Arctic Scientists Launch Tour to Warn of East Coast Flooding Ahead

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As the International Day of Climate Action approaches this Saturday, Oct. 24, scientific researchers just returned from the poles have launched a tour of the U.S. East Coast to warn that sea-level rise of a meter or more is likely as a result of accelerated melting and "dynamic changes" in ice sheets they witnessed in the Arctic and Antarctic. Their "Hip Boot Tour," sponsored by the global warming solutions group Clean Air-Cool Planet, kicked off yesterday in Philadelphia and continues with stops in Portland, ME; Hampton, NH; Norfolk, VA; Wilmington, NC; Miami, St. Petersburg, and Tampa, FL.; New York, NY; and Washington, DC. Details at http://www.hipboottour.info.

Map released Oct. 20 of projected flooding in Philadelphia

Our colleagues in the Arctic science community have uncovered startling new evidence that we are losing the world's ice reservoirs much faster than predicted in the last report by the Intergovernmental Panel on Climate Change

New science from scientists just returned from the poles indicates that sea level rise of a meter or more is likely as a result of melting and “dynamic changes” in ice sheets in the Arctic and Antarctic, threatening coastal cities worldwide this century.

The U.S. East Coast is particularly vulnerable to the new higher estimates of sea-level rise, and Clean Air - Cool Planet (CA-CP), a non-profit focused exclusively on solving the global warming problem, is getting the word out.

Together with local organizations, CA-CP is hosting coastal community roundtables and outreach events in Philadelphia, PA; Portland, ME; Hampton, NH; Norfolk, VA; Wilmington, NC; and Miami, St. Petersburg, and Tampa, FL over the next two weeks.

The scientists' "Hip Boot Tour" will culminate in November with stops to be announced in New York City and Washington, DC.

Each event will feature presentations by scientists currently involved in snow-and-ice research at the poles, and who have contributed to new research to be released by the Arctic Council in conjunction with the Copenhagen climate talks this December.

"Our colleagues in the Arctic science community have uncovered startling new evidence that we are losing the world’s ice reservoirs much faster than predicted in the last report by the Intergovernmental Panel on Climate Change,” said Arctic policy expert Brooks Yeager of CA-CP. “Basically, the estimates of likely sea-level rise have gone from knee-high to chest-high in the last five years, as the melting is outstripping even the previous worst-case scenario.”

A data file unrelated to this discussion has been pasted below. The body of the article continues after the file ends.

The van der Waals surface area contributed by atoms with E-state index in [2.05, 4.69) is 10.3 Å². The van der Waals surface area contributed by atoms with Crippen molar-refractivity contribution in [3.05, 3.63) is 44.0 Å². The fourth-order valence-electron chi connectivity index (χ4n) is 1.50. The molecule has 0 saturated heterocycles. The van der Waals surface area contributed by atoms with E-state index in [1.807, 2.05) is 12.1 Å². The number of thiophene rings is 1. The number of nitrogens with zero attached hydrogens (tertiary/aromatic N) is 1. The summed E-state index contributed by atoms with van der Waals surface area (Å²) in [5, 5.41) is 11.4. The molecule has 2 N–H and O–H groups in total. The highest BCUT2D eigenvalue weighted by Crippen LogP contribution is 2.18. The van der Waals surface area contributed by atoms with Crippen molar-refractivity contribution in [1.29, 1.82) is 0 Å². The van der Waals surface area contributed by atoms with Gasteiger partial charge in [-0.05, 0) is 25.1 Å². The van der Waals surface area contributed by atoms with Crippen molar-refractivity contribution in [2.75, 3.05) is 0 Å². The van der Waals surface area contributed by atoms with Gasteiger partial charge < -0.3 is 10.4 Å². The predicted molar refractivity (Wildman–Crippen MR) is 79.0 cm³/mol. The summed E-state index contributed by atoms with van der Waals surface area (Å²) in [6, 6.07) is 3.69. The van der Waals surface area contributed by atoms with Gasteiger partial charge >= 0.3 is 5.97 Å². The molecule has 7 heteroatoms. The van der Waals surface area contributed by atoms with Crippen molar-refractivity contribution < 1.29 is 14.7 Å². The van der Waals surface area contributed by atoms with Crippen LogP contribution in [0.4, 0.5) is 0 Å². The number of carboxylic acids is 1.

Yeager noted that new and more accurate science – revealing more rapid changes in the polar regions – is responsible for the new projections. “The scientists are now more comfortable with saying that these increases are ‘likely’ or ‘probable’ as well – which is good news for science, but bad news for us,” Yeager said.

The roundtable events, which will be co-sponsored by Clean Air-Cool Planet and local organizations in each city, will feature new maps and TV-ready animations that are the most detailed yet for sifting out exactly which local landmarks are most at risk in the metropolitan areas the tour will visit.

“We really want to deliver a message that you, as a regular person, should care about this – because it's happening, and it's happening soon,” Yeager said. “But there are solutions, and we’re bringing those, too.”

In addition to presenting the science, each symposium will also feature a discussion of available policy solutions, including strong national efforts to reduce greenhouse gases through federal cap-and-trade legislation, and to catalyze the economy into shifting to clean energy and highly efficient vehicles, homes, appliances, and factories.

“We’ve also been working for some time on international efforts to reduce short-lived pollutants that scientists tell us are accelerating the melting in the Arctic,” Yeager said. “By cutting emissions of black carbon from agricultural burning and diesel fuel, and reducing methane and tropospheric ozone, which don’t last very long in the atmosphere, we can significantly reduce warming in the region and ‘buy time for the Arctic’ – which also buys time for the rest of the planet.”

The U.S. is involved in these efforts, Yeager said. “We hope it will be enough time for us to take action on carbon dioxide pollution of the atmosphere, which is the main problem.”

The Hip Boot Tour's maps and demonstrations of how high a meter is – using actual hip boots, blue tape, and creatively employing a Mylar-festooned Hula Hoop – make it clear that the cost of the cleaning up the damage or adapting with sea walls and other infrastructure would dwarf the cost of switching to clean energy or cutting carbon dioxide.

“The bottom line is, if we want to keep the sea water where it is, we have to act quickly,” Yeager said. “The good news is, we have what we need. We just need to do it.”

For a full schedule of events and further information, please see http://www.hipboottour.info.

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